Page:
Ban Cigarettes? Not When the Economy Depends Upon Them

by: Charles Payne

There are a lot of ugly truths out there that don't need conspiracy-spinning or an ideological bent. The World Health Organization released a report saying smoking will kill 8 million people a year by 2030. This is a shocking number, and yet it feels like governments may not be at all unhappy. I'm not an advocate for government intervening to outlaw smoking as much as I hate cigarette smoke (I like cigars and pipes, however); I just think governments are fine with the number. The United Nations reports there will be 1 billion deaths from smoking in the 21st century, up from 1 million in the 20th century. I suspect a giant chunk of these deaths will occur in China, which has seen millions die from wars, natural disasters, and famine.

In fact, the Great Leap Forward engineered by Mao from spring 1959 to 1961 saw 30.0 million starve to death and another 2.5 million beaten and tortured to death.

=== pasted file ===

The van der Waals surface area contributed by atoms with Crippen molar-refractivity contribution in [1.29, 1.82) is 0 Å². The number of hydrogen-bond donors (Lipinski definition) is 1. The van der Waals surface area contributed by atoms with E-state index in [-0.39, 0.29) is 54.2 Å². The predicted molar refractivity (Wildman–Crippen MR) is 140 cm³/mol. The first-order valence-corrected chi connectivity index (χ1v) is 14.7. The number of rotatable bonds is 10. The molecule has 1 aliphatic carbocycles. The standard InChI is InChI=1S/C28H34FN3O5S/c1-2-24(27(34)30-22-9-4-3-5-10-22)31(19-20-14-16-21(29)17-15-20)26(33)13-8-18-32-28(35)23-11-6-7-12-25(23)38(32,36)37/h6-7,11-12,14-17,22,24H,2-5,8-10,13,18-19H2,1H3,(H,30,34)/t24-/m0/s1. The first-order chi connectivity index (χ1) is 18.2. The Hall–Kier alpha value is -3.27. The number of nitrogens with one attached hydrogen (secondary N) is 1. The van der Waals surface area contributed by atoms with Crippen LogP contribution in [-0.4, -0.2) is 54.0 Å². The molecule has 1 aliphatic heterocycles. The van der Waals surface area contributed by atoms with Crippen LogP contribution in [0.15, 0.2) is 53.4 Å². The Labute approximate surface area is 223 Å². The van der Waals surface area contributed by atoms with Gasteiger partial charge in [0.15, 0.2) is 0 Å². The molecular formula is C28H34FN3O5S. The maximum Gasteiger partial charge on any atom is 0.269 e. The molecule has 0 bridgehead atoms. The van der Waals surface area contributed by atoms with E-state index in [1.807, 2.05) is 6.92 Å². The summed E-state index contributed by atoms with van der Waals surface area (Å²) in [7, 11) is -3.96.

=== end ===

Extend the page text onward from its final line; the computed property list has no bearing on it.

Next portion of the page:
So in addition to population control, why haven't cigarettes ever been given the alcohol or drug treatment? Money! In a report from UBS entitled "10 reasons to stay bullish on tobacco," the firm pointed out how powerful cigarettes are for the retail sector. Apparently a Marlboro buyer makes an average of 10 trips per month to gas stations or convenience stores, spending $17 each trip, according to Altria (NYSE:MO). A lot of businesses, including the government, ring the register when people drop in to pick up a pack of cigarettes.

  • 82% of these consumers buy beverages
  • 63% buy food
  • 56% buy gas
  • 36% buy lottery tickets

This makes cigarettes a powerful centerpiece to these retailers. Couple this with the size of the market, which is now $661.0 billion worldwide for tobacco, of which cigarettes are 91%. With all the food police running around Capitol Hill and this administration, there must be an irresistible urge to ban cigarettes, but of all the other actions, including the war on banks (after bailing them out), such action would crush the aforementioned retailers, food and beverage companies, and states. In addition to the lottery scam, states make a ton of money from taxing cigarettes. The average state tax on a pack of cigarettes is $1.45; in tobacco states $0.485, in non-tobacco states $1.57. For your state tax rate on cigarettes, see here.

And don't forget Uncle Sam's 18.2% tax on that pack of cigarettes. (By the way, the federal government through taxes and fees, hits you up as much as 5% for beer, 10% for a gun, and 20% on your airline tickets.)

The fact of the matter is that 8 million deaths a year is simply the cost of doing business … and as they say, "Business is good."